Bnei Akiva recasts old kibbutz program

By Raphael Ahren, September 12, 2008

For the first time in over 20 years, a North American Bnei Akiva delegation has arrived in Israel for a one-year “hachshara” (pioneering preparatory) program.

The 23 young men and women from all over the U.S. and Canada joined about 300 other participants in similar programs from around the globe last week for a kick-off event in the Old City of Jerusalem. 

NewPharm Stores Close on Sabbath

By Hillel Fendel, September 9, 2008

All 56 stores in Israel’s 2nd-largest drugstore chain – NewPharm – will be closed on Sabbath by next month, its owner says.

Of the 56 NewPharm stores, 18 were open on Sabbath until early this year; seven of them were closed several months ago, and the remaining 11 will be closed by next month.

Shavit also owns a controlling interest in the giant HaMashbir LaTzarchan department store chain.  

In 2005, two years after he purchased it, Shavit closed its 30 stores on Sabbaths.

Tailoring an ancient law for today’s world

By Yair Ettinger, September 10, 2008

This year, a new organization is combining the loan amnesty precept with charity.

The Israeli Fund for Loan Amnesty – Nedivei Eretz, established by the Torah & Land Institute and the Paamonim charitable association, has invited the public to observe the amnesty by depositing money with the fund as a loan that will be forgiven on the last day of the shmita year, which this year falls on September 29.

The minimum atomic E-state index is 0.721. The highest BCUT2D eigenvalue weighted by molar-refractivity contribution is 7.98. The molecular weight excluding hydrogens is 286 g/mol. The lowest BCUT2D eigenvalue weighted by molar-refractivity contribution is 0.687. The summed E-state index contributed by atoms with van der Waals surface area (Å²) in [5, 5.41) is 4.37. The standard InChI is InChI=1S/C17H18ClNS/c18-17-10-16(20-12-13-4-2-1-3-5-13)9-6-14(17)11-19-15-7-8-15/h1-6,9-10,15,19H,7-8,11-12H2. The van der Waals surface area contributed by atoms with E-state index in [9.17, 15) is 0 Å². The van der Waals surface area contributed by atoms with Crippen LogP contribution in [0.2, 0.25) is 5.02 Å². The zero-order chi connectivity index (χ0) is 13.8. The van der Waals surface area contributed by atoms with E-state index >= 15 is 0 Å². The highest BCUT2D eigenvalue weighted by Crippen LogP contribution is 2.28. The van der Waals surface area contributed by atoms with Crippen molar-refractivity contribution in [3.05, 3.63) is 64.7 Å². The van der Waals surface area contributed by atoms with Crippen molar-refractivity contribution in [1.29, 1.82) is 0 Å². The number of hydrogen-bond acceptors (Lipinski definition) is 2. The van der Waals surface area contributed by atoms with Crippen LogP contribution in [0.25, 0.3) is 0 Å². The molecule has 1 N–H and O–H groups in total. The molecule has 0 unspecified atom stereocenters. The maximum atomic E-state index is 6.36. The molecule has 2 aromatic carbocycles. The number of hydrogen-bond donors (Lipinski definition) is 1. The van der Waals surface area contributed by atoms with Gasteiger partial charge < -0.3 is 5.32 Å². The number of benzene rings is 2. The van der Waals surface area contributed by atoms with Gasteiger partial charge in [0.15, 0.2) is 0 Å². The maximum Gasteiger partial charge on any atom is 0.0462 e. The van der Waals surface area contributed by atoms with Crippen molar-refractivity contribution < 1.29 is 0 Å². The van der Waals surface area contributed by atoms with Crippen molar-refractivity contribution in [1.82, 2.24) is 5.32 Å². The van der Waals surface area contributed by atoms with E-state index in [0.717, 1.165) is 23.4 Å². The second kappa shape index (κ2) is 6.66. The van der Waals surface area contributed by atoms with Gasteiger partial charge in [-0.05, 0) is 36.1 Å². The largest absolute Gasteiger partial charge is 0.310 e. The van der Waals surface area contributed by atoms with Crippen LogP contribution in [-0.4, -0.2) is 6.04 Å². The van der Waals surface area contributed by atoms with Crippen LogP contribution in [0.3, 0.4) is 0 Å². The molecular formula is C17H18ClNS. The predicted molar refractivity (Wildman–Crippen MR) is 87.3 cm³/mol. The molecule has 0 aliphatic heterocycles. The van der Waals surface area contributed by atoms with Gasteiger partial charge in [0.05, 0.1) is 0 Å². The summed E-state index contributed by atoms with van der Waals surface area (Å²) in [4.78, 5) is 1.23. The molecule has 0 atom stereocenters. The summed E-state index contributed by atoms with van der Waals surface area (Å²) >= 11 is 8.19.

On that day, the loan will become a donation that will be given to needy families, religious and secular, to help them pay their debts. 

Israeli Stores That Sell Pork Products Bought Out By Orthodox Brothers September 10, 2008

The religious-owned “Almost for Free Warehouses” chain has bought up three non-Kosher “Tiv Taam” food stores, in order to put a stop to the sale of the non-Kosher meat and other products sold there.

Brothers Ronnie and Adi Tzim, owners of the Kim’at Chinam (Practically Free) chain, say they have no economic interest in buying the stores.  

They explain that their only goal is to rid the country of the sale of pig meat and other non-Kosher items Tiv Taam is noted for selling.  

Sources at the chain say the brothers continue seeking out other non-Kosher stores that they can acquire and make Kosher.

The newly-purchased stores are in Modiin, Nazareth Illit, and Haifa.  The changes at the Modiin store have already begun, with the Mashgichim of the Kashrus L’Mehadrin organization supervising the process.  T

he stores in Haifa and Nazareth Illit will undergo the same process in the coming weeks.

Shas’ careless mistake

By Harel Peleg, September 10, 2008

The haredi population of Tiberias was surprised to see a Shas banner – endorsing local faction leader and Acting Mayor Eli Zigdon in the upcoming municipal elections – hanging over a non-kosher deli earlier this week.

Jerusalem Municipality to Boost Enforcement of Proper Treatment of Chickens during Kaporos

By Yechiel Sever September 11, 2008